CONCORD, N.C. – For three decades, the NASCAR Sprint All-Star Race at Charlotte Motor Speedway has produced some of the most memorable and intense on-track action of the entire season.
When the 1989 race (then called The Winston) began, Darrell Waltrip was the driver NASCAR fans loved to hate. Rusty Wallace, on the other hand, was the popular young driver overflowing with confidence, even a bit cocky, with an aggressive driving style and a crew, like their driver, that cared only about one thing: winning.
All of that changed, however, with Waltrip’s spin off the fourth turn, best known as the Tide Slide.
A little more than a lap remained when the fireworks erupted. Wallace had closed on Waltrip. Suddenly, Waltrip’s Chevrolet shot off Turn 4 in a slow, smoking spin, eventually sliding through the frontstretch grass. Wallace grabbed the lead and finished 0.23 seconds ahead of Ken Schrader to become the fifth different winner in the race’s five-year history.
When the checkered flag waved on the electric-charged event, Wallace was the driver who was booed by the crowd and Waltrip had found favor with the fans. In fact, the three-time champion went on to capture NASCAR’s most popular Sprint Cup driver title two straight years, 1989 and 1990.
“He put me in the spin cycle and when I came out I was squeaky clean,” said Waltrip, who was sponsored by Tide. “I went from the bad guy to the good guy in one swift spin right there.”
Twenty-five years later Waltrip maintains Wallace’s Raymond Beadle-owned Pontiac “got into” his Hendrick Motorsports Chevrolet, while Wallace says it was an accident. It’s still a touchy subject with some members of the respective crews and each driver’s fans. There is, however, one thing everyone can agree on: It was one of the most explosive All-Star races in the 30-year history of the event.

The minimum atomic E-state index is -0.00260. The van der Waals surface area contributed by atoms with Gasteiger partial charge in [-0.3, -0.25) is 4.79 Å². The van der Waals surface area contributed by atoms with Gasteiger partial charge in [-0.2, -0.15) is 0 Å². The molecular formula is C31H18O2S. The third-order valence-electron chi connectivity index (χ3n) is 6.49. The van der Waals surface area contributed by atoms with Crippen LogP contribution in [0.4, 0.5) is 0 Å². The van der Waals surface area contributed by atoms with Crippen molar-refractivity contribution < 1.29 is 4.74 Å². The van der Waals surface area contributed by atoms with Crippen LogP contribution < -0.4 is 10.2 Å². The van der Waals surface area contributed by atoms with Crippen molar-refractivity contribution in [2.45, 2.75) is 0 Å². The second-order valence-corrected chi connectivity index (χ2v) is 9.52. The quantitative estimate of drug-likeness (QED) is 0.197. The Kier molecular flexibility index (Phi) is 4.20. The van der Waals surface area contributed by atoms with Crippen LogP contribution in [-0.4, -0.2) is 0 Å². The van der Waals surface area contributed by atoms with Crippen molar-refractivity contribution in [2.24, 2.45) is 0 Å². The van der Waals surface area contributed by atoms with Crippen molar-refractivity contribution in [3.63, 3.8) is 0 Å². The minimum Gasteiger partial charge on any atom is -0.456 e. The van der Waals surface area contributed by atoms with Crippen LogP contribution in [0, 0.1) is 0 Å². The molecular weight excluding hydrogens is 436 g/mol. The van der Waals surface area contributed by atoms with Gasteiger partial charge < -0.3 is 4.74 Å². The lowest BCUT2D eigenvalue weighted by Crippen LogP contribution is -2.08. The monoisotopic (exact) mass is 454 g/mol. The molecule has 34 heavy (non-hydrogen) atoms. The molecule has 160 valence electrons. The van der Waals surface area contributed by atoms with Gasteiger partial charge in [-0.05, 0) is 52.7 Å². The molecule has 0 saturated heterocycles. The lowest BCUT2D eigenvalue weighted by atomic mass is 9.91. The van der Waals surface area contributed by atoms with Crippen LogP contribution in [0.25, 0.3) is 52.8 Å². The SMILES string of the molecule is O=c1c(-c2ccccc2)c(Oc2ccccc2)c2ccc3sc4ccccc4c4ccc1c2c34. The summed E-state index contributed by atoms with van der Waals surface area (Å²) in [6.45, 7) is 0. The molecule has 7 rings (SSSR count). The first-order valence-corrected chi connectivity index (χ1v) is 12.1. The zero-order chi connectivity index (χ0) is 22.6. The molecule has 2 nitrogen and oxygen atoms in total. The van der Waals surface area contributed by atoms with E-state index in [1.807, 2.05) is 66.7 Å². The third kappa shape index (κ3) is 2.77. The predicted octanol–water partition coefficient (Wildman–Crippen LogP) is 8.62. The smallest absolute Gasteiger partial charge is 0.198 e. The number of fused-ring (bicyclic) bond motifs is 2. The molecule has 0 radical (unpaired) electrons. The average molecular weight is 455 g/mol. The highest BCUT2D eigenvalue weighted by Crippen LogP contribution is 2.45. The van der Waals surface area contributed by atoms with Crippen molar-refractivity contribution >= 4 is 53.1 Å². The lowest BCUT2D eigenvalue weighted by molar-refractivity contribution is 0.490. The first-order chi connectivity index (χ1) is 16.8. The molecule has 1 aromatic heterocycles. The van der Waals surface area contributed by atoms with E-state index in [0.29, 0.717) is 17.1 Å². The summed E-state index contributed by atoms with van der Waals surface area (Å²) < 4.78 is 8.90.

“It took me a while to get out of that one,” Wallace said, referring to fans viewing him as “the bad guy.” “I was surprised at how the fans reacted to me after that, but that was back in 1989. I was confident and cocky a little bit, maybe cocky a lot and confident a little bit. I was a young punk coming along and I roughed up one of the veterans and it wasn’t taken kindly.”
In addition to the spin, it was the chain of events that followed that everyone remembers. There was a fight between the drivers’ crews, an angry remark by Waltrip and within 48 hours “The Ballad of Darrell & Rusty” had emerged from WRFX’s John Boy and Billy, the hosts of the radio station’s morning show that was popular among the racing community.
While the crews were scuffling on pit road, Waltrip’s remarks only added fuel to the highly charged emotions.
“I hope he chokes on that $200,000,” Waltrip said angrily about Wallace in regards to the $240,000 the Missouri driver received for his victory. “That’s all I can tell him. He knocked the hell out of me. This is no kind of a race to be playing that kind of game. A lot of guys let greed overcome speed, and that is exactly what happened.”
Looking back, Wallace describes that weekend as “fun” and a “real exciting deal.
“I think what really freaked everybody out was the following week we were at the race track and Darrell and I are riding down pit road together on a golf cart,” Wallace said with a laugh. “It just proved that in NASCAR, you’d better get over it real quick.”